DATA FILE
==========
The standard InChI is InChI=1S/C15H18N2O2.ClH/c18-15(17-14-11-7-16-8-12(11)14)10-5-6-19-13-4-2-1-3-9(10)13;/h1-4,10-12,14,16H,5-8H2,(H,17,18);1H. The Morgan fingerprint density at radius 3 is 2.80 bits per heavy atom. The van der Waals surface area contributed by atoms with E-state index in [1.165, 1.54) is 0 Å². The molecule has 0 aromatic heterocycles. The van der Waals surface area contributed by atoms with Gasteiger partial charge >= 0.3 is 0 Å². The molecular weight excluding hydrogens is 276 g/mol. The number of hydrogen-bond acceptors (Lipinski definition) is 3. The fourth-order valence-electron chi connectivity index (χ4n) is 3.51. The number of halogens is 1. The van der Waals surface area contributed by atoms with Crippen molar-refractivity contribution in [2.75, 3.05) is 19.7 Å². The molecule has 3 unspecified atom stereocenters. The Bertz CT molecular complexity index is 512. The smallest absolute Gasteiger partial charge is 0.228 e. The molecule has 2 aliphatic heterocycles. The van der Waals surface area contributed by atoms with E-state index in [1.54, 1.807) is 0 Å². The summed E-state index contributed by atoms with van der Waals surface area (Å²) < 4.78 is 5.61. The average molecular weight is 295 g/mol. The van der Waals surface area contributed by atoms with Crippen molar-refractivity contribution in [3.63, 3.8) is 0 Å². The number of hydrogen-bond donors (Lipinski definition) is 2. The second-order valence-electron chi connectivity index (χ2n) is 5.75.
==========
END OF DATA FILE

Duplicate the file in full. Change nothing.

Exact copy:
The standard InChI is InChI=1S/C15H18N2O2.ClH/c18-15(17-14-11-7-16-8-12(11)14)10-5-6-19-13-4-2-1-3-9(10)13;/h1-4,10-12,14,16H,5-8H2,(H,17,18);1H. The Morgan fingerprint density at radius 3 is 2.80 bits per heavy atom. The van der Waals surface area contributed by atoms with E-state index in [1.165, 1.54) is 0 Å². The molecule has 0 aromatic heterocycles. The van der Waals surface area contributed by atoms with Gasteiger partial charge >= 0.3 is 0 Å². The molecular weight excluding hydrogens is 276 g/mol. The number of hydrogen-bond acceptors (Lipinski definition) is 3. The fourth-order valence-electron chi connectivity index (χ4n) is 3.51. The number of halogens is 1. The van der Waals surface area contributed by atoms with Crippen molar-refractivity contribution in [2.75, 3.05) is 19.7 Å². The molecule has 3 unspecified atom stereocenters. The Bertz CT molecular complexity index is 512. The smallest absolute Gasteiger partial charge is 0.228 e. The molecule has 2 aliphatic heterocycles. The van der Waals surface area contributed by atoms with E-state index in [1.54, 1.807) is 0 Å². The summed E-state index contributed by atoms with van der Waals surface area (Å²) < 4.78 is 5.61. The average molecular weight is 295 g/mol. The van der Waals surface area contributed by atoms with Crippen molar-refractivity contribution in [3.63, 3.8) is 0 Å². The number of hydrogen-bond donors (Lipinski definition) is 2. The second-order valence-electron chi connectivity index (χ2n) is 5.75.